America’s current nuclear deterrent force is safe, secure and effective, but the nation is running out of time to modernize the weapon systems in the nuclear triad and the infrastructure that produces and sustains them, three senior military commanders and a group of civilian managers and scientists warn.
Potential adversaries have modernized, increased and diversified their nuclear capabilities, while the United States has failed to make the necessary investments to counter the emerging threat, the officers and civilian experts said Dec. 12.
As a result, the missiles, strategic submarines and bombers in the nuclear deterrent triad are aging and approaching the end of their effective service lives and the nuclear warheads they employ are suffering from natural decay and obsolescent components, they said.
A prime example of that emerging crisis is the tight time line the Navy faces to have the new Columbia-class ballistic missile submarines operational before the current Ohio-class boomers can no longer submerge for their strategic missions.
The Ohio-class boats were designed for a 30-year service life, but extended to 40 years and “we have no more margin,” said Vice Adm. Johnny R. Wolfe, director Navy Strategic Systems Programs. “We have to get Columbia out there to replace Ohio.”
Asked about meeting that deadline, Wolfe would not specify how much leeway they have but said the Columbia program managers “do have a margin to get to that operational date.”
Wolfe said he was “confident” the program had corrected the problems of faulty welding in the Columbia missile tubes, which badly reduced the program time margin. But, he said, “we can’t allow anything to push (the program) to the right.”
Wolfe is responsible for the strategic systems that arm the boomers, including the Trident D-5 missiles, which have aged rocket engines and guidance systems that are being updated. The Navy test fired five unarmed Tridents this year, two with the new electronics, and all worked as expected, he said. But they will not be able to continue to keep the D-5s flying forever, he added.
Vice Adm. David M. Kriete, deputy commander of Strategic Command, said the command’s primary challenges are “understanding the threat, so we can stay ahead, and modernizing the nuclear forces.” On the threat, Kriete said, “Russia, has continued to develop a whole range of nuclear weapons outside the New Start treaty,” but the United States “has not.” And, “China is moving very aggressively to field new capabilities.” They also are watching North Korea, which has tested nuclear warheads and long-range missiles, and Iran, which currently has no nuclear weapons.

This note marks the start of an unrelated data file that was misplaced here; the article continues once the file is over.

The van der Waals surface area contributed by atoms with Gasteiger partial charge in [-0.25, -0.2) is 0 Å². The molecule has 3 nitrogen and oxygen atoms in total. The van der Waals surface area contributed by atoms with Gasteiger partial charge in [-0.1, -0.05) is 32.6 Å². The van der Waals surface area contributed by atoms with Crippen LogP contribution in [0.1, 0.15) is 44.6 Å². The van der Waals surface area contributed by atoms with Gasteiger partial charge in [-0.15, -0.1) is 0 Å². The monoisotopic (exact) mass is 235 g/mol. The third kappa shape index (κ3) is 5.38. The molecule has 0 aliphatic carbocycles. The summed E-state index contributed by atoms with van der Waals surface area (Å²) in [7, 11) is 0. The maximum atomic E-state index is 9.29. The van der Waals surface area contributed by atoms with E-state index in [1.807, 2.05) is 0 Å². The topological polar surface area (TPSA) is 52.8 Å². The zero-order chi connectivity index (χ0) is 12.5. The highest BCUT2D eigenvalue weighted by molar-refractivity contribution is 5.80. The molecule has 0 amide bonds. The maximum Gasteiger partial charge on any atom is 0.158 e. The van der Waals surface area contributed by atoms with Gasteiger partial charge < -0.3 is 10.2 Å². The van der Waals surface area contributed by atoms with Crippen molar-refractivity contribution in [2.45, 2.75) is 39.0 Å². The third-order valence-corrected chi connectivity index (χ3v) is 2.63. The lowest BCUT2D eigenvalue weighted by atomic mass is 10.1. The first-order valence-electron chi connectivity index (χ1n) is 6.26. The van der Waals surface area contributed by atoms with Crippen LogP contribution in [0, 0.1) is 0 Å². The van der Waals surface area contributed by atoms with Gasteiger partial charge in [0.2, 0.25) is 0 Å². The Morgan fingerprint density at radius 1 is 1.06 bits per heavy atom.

The current nuclear deterrent “is safe, secure and effective. … We go to great length to ensure those weapons can get the job done. But we can’t maintain those standards in the future,” Kriete said, citing the age of the Minuteman III intercontinental ballistic missiles, the nuclear-capable B-52 bombers and the nuclear weapons they employ. Despite questioning of the need for the triad, Kriete insisted that the combination of the responsive land-based ICBMs, the survivable ballistic missile submarines and the flexible bombers give national leaders options and create problems for any adversary.
Lt. Gen. Richard Clark, deputy Air Force Chief of Staff for strategic deterrence and nuclear integration, noted that numerous studies, including the 2018 Nuclear Posture Review, confirmed the need for the triad, for which the Air Force provides the ICBMs, the bombers and the nuclear command and control system. They all must be modernized, he said.
Charles Verdon, deputy administrator of the National Nuclear Security Agency, and officials from the nuclear laboratories said a major challenge to sustaining and modernizing the deterrent capabilities is the badly aged infrastructure and the need to rapidly replace the nu